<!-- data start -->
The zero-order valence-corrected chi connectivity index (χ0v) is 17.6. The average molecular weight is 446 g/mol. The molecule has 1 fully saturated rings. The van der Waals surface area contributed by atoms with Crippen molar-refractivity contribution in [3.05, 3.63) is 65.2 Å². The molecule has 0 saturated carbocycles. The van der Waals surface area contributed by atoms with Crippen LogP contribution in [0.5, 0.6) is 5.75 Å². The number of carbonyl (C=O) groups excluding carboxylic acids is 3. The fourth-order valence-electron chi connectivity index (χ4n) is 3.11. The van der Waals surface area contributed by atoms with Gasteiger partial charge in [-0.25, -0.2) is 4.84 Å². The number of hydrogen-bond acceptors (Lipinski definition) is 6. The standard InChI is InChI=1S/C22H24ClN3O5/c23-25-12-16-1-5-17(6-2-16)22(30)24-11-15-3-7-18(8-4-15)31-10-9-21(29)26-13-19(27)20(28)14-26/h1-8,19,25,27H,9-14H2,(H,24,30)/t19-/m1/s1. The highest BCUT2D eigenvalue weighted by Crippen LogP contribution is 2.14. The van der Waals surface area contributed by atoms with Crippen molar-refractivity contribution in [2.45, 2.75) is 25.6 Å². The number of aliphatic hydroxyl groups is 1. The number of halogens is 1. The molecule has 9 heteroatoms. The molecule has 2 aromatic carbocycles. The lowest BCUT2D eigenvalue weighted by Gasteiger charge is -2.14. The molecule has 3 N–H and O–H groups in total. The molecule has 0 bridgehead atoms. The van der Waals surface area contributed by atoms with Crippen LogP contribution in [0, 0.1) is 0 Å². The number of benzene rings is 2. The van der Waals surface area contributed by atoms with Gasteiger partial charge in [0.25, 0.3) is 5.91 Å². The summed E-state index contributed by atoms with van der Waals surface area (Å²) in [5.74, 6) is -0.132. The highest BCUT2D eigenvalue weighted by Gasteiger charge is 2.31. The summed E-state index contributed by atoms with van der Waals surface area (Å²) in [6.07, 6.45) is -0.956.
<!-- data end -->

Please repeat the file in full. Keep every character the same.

The zero-order valence-corrected chi connectivity index (χ0v) is 17.6. The average molecular weight is 446 g/mol. The molecule has 1 fully saturated rings. The van der Waals surface area contributed by atoms with Crippen molar-refractivity contribution in [3.05, 3.63) is 65.2 Å². The molecule has 0 saturated carbocycles. The van der Waals surface area contributed by atoms with Crippen LogP contribution in [0.5, 0.6) is 5.75 Å². The number of carbonyl (C=O) groups excluding carboxylic acids is 3. The fourth-order valence-electron chi connectivity index (χ4n) is 3.11. The van der Waals surface area contributed by atoms with Gasteiger partial charge in [-0.25, -0.2) is 4.84 Å². The number of hydrogen-bond acceptors (Lipinski definition) is 6. The standard InChI is InChI=1S/C22H24ClN3O5/c23-25-12-16-1-5-17(6-2-16)22(30)24-11-15-3-7-18(8-4-15)31-10-9-21(29)26-13-19(27)20(28)14-26/h1-8,19,25,27H,9-14H2,(H,24,30)/t19-/m1/s1. The highest BCUT2D eigenvalue weighted by Crippen LogP contribution is 2.14. The van der Waals surface area contributed by atoms with Crippen molar-refractivity contribution in [2.45, 2.75) is 25.6 Å². The number of aliphatic hydroxyl groups is 1. The number of halogens is 1. The molecule has 9 heteroatoms. The molecule has 2 aromatic carbocycles. The lowest BCUT2D eigenvalue weighted by Gasteiger charge is -2.14. The molecule has 3 N–H and O–H groups in total. The molecule has 0 bridgehead atoms. The van der Waals surface area contributed by atoms with Crippen LogP contribution in [0, 0.1) is 0 Å². The number of benzene rings is 2. The van der Waals surface area contributed by atoms with Gasteiger partial charge in [0.25, 0.3) is 5.91 Å². The summed E-state index contributed by atoms with van der Waals surface area (Å²) in [5.74, 6) is -0.132. The highest BCUT2D eigenvalue weighted by Gasteiger charge is 2.31. The summed E-state index contributed by atoms with van der Waals surface area (Å²) in [6.07, 6.45) is -0.956.